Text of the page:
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How important is precautionary saving?

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  • Christopher D. Carroll
  • Andrew A. Samwick

Abstract

We estimate how much of the wealth of a sample of respondents to the Panel Study of Income Dynamics is held because some households face more income uncertainty than others. We begin by solving a theoretical model of saving, which we use to develop appropriate measures of uncertainty. We then regress households' wealth on our measures of uncertainty, and find substantial evidence that households engage in precautionary saving. Finally, we simulate the wealth distribution that our empirical results imply would prevail if all households had the same uncertainty as the lowest uncertainty group. We find that between 32 and 50% of wealth in our sample is attributable to the extra uncertainty that some consumers face compared to the lowest uncertainty group. © 1998 by the President and Fellows of Harvard College and the Massachusetts Institute of Technology
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Suggested Citation

  • Christopher D. Carroll & Andrew A. Samwick, 1993. "How important is precautionary saving?," Working Paper Series / Economic Activity Section 145, Board of Governors of the Federal Reserve System (U.S.).
  • Handle: RePEc:fip:fedgwe:145
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    References listed on IDEAS

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    1. Caballero, Ricardo J., 1990. "Consumption puzzles and precautionary savings," Journal of Monetary Economics, Elsevier, vol. 25(1), pages 113-136, January.
    2. Kimball, Miles S, 1990. "Precautionary Saving in the Small and in the Large," Econometrica, Econometric Society, vol. 58(1), pages 53-73, January.
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    10. Elmendorf, Douglas W & Kimball, Miles S, 2000. "Taxation of Labor Income and the Demand for Risky Assets," International Economic Review, Department of Economics, University of Pennsylvania and Osaka University Institute of Social and Economic Research Association, vol. 41(3), pages 801-833, August.
    11. A. Sandmo, 1970. "The Effect of Uncertainty on Saving Decisions," Review of Economic Studies, Oxford University Press, vol. 37(3), pages 353-360.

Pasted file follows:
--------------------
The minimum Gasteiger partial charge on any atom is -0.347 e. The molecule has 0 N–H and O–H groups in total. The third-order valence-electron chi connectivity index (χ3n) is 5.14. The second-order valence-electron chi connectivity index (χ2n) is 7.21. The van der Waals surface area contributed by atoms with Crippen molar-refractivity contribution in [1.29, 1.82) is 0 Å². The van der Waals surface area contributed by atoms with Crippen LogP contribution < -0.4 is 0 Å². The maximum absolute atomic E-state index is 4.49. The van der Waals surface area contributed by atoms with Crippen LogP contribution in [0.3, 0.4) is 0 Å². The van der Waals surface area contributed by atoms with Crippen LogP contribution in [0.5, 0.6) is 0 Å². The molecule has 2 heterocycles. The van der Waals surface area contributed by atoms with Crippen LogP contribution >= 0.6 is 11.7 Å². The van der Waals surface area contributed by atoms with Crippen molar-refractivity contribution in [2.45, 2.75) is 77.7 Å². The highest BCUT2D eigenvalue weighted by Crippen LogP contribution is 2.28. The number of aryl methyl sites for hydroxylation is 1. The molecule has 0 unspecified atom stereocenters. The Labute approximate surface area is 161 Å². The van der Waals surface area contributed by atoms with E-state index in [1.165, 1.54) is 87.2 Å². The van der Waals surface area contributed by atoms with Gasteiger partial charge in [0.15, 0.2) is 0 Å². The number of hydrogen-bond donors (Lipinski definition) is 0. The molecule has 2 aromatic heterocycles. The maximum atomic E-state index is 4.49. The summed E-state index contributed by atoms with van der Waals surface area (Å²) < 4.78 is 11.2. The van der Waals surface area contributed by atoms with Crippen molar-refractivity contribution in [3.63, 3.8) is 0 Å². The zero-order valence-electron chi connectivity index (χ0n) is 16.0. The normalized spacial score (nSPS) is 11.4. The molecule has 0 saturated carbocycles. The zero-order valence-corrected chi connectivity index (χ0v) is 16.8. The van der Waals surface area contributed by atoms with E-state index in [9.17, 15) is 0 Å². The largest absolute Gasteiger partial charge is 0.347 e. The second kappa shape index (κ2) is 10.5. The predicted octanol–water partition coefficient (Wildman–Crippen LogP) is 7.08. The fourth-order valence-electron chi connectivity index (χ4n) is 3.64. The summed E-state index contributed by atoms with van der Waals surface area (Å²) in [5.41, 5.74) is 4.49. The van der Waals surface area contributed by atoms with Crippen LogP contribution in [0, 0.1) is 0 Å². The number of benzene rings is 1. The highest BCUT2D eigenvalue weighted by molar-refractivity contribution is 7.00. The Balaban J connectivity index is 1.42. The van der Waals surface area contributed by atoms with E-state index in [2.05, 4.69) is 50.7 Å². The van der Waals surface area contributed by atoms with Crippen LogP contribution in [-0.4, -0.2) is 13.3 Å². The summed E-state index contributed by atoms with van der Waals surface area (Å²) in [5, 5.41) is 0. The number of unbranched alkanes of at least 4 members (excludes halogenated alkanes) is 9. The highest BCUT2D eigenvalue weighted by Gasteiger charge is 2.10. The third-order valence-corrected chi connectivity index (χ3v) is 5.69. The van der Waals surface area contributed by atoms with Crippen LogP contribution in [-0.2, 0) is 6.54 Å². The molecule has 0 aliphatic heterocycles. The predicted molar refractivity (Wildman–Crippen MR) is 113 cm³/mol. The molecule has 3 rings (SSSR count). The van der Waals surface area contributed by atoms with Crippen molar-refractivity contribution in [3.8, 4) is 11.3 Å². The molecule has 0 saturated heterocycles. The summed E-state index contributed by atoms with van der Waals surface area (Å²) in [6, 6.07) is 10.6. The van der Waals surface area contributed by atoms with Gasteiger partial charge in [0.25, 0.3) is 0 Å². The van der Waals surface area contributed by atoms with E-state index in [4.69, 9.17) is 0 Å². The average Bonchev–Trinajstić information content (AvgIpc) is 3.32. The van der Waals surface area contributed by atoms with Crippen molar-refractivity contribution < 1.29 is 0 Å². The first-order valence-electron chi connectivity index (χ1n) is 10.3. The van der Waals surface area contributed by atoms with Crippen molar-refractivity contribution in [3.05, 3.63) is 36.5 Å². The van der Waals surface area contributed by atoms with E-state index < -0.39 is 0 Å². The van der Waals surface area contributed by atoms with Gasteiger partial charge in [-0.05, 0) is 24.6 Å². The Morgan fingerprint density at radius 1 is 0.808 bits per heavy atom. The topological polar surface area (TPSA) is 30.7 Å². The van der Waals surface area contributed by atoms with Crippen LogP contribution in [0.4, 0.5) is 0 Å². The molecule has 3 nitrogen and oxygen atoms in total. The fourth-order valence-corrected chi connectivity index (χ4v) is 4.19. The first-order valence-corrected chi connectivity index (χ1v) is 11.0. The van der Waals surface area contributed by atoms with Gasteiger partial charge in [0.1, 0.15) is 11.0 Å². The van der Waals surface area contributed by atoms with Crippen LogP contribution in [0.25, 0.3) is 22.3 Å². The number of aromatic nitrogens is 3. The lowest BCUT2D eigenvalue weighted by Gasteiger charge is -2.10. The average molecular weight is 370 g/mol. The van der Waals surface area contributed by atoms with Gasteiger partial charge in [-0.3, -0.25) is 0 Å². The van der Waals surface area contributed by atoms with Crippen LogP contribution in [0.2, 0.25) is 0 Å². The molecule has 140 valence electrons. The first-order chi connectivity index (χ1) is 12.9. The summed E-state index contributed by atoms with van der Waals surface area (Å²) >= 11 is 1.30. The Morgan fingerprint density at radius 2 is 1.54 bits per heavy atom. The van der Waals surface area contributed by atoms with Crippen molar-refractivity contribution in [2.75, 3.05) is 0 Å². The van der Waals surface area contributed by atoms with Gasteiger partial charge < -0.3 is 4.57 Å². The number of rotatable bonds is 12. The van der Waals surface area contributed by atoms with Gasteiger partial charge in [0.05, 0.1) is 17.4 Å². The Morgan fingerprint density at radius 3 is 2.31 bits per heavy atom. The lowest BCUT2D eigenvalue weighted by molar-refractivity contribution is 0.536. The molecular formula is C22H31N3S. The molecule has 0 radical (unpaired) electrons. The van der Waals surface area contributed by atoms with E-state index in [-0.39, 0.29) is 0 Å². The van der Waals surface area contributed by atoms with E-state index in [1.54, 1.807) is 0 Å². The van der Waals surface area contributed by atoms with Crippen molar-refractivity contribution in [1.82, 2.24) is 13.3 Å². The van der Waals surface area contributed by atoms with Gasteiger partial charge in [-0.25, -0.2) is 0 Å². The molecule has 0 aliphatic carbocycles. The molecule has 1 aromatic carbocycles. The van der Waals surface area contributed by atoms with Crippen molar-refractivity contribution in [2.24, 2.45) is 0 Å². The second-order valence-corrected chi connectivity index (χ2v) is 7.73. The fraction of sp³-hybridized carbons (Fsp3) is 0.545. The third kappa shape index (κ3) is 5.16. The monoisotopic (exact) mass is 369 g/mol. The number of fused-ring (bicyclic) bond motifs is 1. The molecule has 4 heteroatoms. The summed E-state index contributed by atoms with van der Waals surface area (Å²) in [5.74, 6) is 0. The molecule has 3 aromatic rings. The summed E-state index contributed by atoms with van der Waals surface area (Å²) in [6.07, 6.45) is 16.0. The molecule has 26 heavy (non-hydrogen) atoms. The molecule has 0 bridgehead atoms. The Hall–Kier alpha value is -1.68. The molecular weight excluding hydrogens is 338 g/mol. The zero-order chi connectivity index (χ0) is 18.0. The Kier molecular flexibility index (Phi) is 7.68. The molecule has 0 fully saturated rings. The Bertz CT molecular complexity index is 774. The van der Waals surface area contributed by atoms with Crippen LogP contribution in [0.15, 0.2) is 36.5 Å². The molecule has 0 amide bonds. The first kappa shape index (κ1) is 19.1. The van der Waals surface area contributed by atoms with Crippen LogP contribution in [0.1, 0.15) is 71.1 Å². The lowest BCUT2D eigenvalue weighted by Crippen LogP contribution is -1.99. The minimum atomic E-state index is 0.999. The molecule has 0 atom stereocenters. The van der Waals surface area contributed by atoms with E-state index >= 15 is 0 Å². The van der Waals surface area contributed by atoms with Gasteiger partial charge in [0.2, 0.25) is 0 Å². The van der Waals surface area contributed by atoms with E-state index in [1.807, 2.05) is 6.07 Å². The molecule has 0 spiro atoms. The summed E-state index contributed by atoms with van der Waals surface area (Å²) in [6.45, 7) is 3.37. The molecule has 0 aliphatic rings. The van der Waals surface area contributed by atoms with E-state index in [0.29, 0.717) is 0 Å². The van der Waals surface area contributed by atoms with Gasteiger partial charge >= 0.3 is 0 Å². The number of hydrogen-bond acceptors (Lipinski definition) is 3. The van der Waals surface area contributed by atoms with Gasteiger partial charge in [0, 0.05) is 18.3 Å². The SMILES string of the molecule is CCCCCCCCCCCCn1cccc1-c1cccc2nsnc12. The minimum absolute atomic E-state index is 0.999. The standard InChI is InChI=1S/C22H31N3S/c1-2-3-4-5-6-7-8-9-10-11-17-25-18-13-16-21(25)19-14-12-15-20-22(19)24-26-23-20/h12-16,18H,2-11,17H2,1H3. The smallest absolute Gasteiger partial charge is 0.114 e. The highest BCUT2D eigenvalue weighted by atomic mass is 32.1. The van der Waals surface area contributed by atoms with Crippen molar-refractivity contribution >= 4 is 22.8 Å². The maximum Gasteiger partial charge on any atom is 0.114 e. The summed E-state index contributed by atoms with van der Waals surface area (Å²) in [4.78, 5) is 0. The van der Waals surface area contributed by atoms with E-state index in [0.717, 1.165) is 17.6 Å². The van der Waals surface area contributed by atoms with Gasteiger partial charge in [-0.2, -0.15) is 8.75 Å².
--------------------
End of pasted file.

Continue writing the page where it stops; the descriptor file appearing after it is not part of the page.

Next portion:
12. Guiso, Luigi & Jappelli, Tullio & Terlizzese, Daniele, 1992. "Earnings uncertainty and precautionary saving," Journal of Monetary Economics, Elsevier, vol. 30(2), pages 307-337, November.
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    14. Hall, Robert E, 1988. "Intertemporal Substitution in Consumption," Journal of Political Economy, University of Chicago Press, vol. 96(2), pages 339-357, April.
    15. Christopher D. Carroll, 1992. "The Buffer-Stock Theory of Saving: Some Macroeconomic Evidence," Brookings Papers on Economic Activity, Economic Studies Program, The Brookings Institution, vol. 23(2), pages 61-156.
    16. Hubbard, R. Glenn & Skinner, Jonathan & Zeldes, Stephen P., 1994. "The importance of precautionary motives in explaining individual and aggregate saving," Carnegie-Rochester Conference Series on Public Policy, Elsevier, vol. 40(1), pages 59-125, June.
    17. Skinner, Jonathan, 1988. "Risky income, life cycle consumption, and precautionary savings," Journal of Monetary Economics, Elsevier, vol. 22(2), pages 237-255, September.
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    19. Runkle, David E., 1991. "Liquidity constraints and the permanent-income hypothesis : Evidence from panel data," Journal of Monetary Economics, Elsevier, vol. 27(1), pages 73-98, February.
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    More about this item

    Keywords

    Saving and investment; Wealth;

    JEL classification:

    • D91 - Microeconomics - - Micro-Based Behavioral Economics - - - Role and Effects of Psychological, Emotional, Social, and Cognitive Factors on Decision Making
    • E21 - Macroeconomics and Monetary Economics - - Consumption, Saving, Production, Employment, and Investment - - - Consumption; Saving; Wealth

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